Central Nebraska wind farm to fire up soon

October 19, 2012 by  
Filed under Green Energy News

BROKEN BOW, Neb. (AP) — Developers expect to harvest enough power from a new wind energy project in central Nebraska farming and ranching country to meet the needs of about 25,000 homes.

Government, utility and company officials gathered Tuesday near Broken Bow to dedicate the Broken Bow Wind project, which was developed and will be run by Edison Mission Energy, of Santa Ana, Calif.

A brisk wind blew at the ceremony, prompting Edison Mission Energy President Pedro Pizarro to remark that Nebraska is a “really good wind resource,” said The Grand Island Independent (http://bit.ly/T0vnYq).”

The farm’s 50 turbines stand more than 262 feet high and stretch across about 14,000 acres of central Nebraska fields. Commercial operation is expected to begin within weeks, generating up to 80 megawatts of electricity.

The electricity will be sold to Nebraska Public Power District under a 20-year contract.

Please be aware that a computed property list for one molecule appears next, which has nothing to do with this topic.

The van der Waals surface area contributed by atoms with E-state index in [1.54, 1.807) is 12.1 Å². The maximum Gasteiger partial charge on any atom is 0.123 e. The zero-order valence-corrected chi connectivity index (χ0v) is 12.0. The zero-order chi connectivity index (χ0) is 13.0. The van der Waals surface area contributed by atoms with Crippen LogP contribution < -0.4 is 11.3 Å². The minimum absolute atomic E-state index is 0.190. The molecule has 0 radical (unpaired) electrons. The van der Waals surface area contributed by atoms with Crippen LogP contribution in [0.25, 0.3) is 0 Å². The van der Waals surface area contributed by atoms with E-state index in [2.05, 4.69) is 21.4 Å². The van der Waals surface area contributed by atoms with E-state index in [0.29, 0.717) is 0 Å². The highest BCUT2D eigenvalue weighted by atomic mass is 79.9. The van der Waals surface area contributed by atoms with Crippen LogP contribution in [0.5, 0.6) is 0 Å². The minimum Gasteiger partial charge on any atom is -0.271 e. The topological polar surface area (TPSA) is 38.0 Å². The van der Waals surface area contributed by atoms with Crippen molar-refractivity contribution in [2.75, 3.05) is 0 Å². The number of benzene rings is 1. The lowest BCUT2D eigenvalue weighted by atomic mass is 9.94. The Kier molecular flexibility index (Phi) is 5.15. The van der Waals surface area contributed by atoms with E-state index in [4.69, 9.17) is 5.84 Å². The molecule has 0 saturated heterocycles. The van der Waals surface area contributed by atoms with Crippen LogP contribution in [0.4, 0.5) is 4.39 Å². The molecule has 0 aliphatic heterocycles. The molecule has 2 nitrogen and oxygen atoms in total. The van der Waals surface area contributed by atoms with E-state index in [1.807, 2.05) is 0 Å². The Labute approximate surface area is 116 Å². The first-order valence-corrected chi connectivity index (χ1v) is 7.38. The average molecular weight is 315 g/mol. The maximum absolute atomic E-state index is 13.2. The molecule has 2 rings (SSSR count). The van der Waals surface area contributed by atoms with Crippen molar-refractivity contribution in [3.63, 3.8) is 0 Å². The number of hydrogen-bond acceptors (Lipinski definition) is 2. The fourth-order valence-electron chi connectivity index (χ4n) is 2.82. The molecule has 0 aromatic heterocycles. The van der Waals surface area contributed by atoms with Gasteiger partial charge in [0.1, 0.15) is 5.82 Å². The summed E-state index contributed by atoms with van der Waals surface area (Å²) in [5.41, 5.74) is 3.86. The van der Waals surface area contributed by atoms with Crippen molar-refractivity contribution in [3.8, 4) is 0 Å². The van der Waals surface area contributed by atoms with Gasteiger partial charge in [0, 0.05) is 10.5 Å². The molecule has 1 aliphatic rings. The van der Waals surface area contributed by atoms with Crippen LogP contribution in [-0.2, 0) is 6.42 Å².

NPPD President and CEO Pat Pope said the Broken Bow farm lets NPPD take “another major step forward in NPPD’s strategic goal of having 10 percent of our energy mix by 2020 to come from renewable energy sources.”

NPPD will sell some of the contracted power to Omaha Public Power District, Lincoln Electric System and the city of Grand Island.

The plant is the third of Edison Mission’s four Nebraska wind farms. The Crofton Bluffs project in Knox County is expected to begin operation by the end of 2012, Pizarro said.

The $145 million Broken Bow project brought 100 construction jobs to the area and will create seven to 10 permanent jobs.

The plant also will generate an average of $540,000 a year in lease royalties to landowners during its 25-year life.

Officials said a second phase for the Broken Bow farm would have produced an additional 75 megawatts, but that project has been put on hold pending the outcome of congressional negotiation of production tax credits that are scheduled to expire yet this year.

“We have not yet decided whether we can complete that part of the project,” Pizarro said, but he said the first part was designed to connect to the second phase. “We’ve planned ahead.”


Information from: The Grand Island Independent, http://www.theindependent.com

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